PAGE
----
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USPTO EFS-Web Slowdown and Maintenance

This just in from the USPTO Electronic Business Center on November 1, 2006:
Dear EFS-Web Users:

We are aware that some of our customers are currently experiencing problems with response time in EFS-Web. Resolving this problem is our highest priority. We understand that our continued success is based on your
confidence level in EFS-Web, and we apologize for the inconvenience and appreciate your patience while resolving the problem.

Thank you,

The EFS-Web Team

The following USPTO systems will be unavailable on Sunday, November 5, 2006, starting at 1:00 AM and ending at 5:00 due to system maintenance:
  • Public and Private Patent Application Information Retrieval (PAIR);
  • Electronic Filing System WEB (EFS-Web);
  • Electronic Freedom of Information Act (eFOIA);
  • Revenue Accounting and Management (RAM); and
  • Trademark Electronic Application System (TEAS) for both domestic filings and filings under the Madrid.

The USPTO’s Electronic Trademark Trial and Appeals (ESTTA) system will be unavailable on Saturday, November 4, 2006, starting at 10:00 PM and ending at midnight.

The USPTO’s Electronic Trademark Assignment System (ETAS) will be unavailable on Thursday, November 2, 2006, starting at 12:01 AM and ending at 1:00 AM due to server maintenance.

The USPTO’s Electronic Patent Assignment System (EPAS) will be unavailable on Thursday, November 2, 2006, starting at 12:01 AM and ending at 1:00 AM due to server maintenance.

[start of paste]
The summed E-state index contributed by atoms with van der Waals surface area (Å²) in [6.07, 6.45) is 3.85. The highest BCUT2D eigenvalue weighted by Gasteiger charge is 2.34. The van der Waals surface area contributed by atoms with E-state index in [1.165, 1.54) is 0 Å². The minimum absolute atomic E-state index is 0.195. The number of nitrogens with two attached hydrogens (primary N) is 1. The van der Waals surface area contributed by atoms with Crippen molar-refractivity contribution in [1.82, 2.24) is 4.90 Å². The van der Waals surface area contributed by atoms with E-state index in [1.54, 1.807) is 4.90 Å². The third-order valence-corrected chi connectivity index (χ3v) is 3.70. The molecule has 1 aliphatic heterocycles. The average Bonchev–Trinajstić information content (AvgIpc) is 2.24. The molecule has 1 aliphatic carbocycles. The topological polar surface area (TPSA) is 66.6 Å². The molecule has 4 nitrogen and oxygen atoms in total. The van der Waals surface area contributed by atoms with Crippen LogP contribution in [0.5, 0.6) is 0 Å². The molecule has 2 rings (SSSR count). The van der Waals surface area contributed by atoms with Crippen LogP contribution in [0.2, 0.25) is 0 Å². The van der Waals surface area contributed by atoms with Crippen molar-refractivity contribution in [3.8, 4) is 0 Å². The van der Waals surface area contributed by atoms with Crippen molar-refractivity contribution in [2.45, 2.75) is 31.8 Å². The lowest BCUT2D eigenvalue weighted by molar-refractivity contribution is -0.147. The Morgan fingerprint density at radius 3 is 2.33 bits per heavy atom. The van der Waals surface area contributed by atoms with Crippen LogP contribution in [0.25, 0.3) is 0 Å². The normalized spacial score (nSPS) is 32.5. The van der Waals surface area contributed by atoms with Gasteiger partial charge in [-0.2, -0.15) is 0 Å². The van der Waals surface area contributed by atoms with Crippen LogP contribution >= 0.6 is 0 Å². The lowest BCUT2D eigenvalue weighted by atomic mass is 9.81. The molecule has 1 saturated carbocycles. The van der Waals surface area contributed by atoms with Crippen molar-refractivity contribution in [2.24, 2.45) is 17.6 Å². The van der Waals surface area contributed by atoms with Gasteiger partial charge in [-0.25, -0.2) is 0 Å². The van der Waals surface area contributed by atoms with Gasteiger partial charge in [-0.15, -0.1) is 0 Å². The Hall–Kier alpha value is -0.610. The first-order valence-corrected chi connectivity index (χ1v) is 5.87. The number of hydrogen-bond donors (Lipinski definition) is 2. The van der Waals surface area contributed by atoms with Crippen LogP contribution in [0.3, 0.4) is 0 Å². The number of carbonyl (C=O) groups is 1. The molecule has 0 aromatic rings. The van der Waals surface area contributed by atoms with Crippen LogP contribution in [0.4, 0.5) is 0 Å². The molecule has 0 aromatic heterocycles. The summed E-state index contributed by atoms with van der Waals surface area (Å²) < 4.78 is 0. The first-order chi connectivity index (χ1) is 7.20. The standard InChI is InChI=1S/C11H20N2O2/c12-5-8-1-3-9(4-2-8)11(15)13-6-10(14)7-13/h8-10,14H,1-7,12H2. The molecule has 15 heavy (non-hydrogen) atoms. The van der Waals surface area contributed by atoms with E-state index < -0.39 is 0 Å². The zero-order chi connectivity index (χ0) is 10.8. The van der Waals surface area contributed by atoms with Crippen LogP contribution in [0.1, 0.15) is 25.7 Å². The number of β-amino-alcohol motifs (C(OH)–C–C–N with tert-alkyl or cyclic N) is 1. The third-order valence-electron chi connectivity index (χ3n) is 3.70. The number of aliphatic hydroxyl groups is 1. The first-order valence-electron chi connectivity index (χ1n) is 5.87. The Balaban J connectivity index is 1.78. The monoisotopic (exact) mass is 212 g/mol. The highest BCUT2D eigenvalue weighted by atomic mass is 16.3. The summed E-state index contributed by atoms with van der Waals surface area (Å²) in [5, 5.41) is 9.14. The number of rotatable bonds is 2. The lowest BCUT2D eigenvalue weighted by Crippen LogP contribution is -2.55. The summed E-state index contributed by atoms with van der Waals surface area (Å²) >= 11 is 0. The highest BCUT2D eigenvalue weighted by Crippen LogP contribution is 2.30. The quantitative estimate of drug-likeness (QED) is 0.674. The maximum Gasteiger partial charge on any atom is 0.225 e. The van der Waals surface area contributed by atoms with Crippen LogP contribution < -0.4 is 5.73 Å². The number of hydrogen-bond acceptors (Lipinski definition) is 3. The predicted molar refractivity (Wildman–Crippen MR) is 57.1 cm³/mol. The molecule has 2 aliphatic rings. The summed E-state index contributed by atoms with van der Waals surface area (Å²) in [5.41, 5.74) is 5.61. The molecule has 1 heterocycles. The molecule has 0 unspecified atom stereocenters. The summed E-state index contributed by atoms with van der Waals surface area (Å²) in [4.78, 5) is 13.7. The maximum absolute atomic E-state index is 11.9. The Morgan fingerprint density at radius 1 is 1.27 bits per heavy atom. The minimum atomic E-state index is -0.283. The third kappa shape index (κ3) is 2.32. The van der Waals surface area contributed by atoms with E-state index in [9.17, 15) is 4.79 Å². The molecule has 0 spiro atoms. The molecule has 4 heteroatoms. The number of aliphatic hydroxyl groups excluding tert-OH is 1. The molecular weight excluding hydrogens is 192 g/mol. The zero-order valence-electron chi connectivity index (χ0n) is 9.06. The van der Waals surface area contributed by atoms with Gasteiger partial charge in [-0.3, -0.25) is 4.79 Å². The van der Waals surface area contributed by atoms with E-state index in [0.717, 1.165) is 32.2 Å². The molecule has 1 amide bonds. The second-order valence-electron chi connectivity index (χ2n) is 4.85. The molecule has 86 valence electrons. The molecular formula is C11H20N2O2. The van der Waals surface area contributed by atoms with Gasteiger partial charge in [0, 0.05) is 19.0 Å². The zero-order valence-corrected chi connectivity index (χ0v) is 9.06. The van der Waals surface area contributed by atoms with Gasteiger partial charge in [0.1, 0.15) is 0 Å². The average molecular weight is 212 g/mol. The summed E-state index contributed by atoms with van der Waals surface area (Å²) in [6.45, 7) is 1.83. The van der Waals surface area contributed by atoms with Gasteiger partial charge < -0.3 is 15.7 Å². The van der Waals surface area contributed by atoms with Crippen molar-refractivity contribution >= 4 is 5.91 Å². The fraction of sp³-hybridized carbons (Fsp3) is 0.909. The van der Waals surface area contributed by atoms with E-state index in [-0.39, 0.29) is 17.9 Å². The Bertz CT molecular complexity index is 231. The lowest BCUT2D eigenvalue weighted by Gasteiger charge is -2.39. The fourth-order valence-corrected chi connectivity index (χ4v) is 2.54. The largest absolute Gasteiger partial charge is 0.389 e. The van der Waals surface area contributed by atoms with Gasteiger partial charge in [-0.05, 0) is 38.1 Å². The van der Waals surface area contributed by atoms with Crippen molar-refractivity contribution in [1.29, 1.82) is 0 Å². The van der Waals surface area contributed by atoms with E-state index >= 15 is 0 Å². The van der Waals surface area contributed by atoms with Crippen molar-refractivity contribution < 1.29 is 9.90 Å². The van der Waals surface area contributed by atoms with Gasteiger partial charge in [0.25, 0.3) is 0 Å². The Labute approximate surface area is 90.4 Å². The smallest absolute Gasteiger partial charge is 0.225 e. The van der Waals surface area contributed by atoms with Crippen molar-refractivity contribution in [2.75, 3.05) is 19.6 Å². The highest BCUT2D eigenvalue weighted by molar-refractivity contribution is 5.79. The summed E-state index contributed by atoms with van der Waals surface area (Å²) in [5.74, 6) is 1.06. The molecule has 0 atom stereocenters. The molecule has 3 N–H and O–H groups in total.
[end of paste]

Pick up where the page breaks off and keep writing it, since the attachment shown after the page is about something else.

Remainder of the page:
The USPTO Enterprise Call Center (ECC) will be unavailable to accept customer calls at 1-800-786-9199 and 571-272-1000 on Sunday, November 5, 2006, starting at 12:01 AM and ending at 2:00 AM due to system maintenance.

Current USPTO system status reports here.

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C-I-P Claim to Best Mode Leads to Invalid Parent Application

In Go Medical Indus. v. Inmed Corp. (October 27, 2006), the claims of continuation-in-part U.S. Patent No. 4,652,259 required a catheter sheath to be inserted "about 1.5 cm" or up to a "known position of maximum pressure" because most of the bacteria are concentrated in the first 1.5 cm to 2 cm of the urethra, due to a natural pressure barrier located about 1.5 cm from the outer end. The question before the Federal Circuit was whether the inventor failed to satisfy the best mode requirement in the parent application where the 1.5 cm distance was not disclosed.

According to the opinion by Chief Judge Michel:

In determining whether the best mode requirement of 35 U.S.C. § 112, ¶ 1 is met, we first determine whether Dr. O'Neil subjectively considered a particular mode of practicing the invention to be superior to all other embodiments at the time the 1979 application was filed. See, e.g., Liquid Dynamics Corp. v. Vaughan Co., 449 F.3d 1209, 1223 (Fed. Cir. 2006). If so, we
then ask whether he provided a sufficient disclosure to allow others to practice that best mode. Id.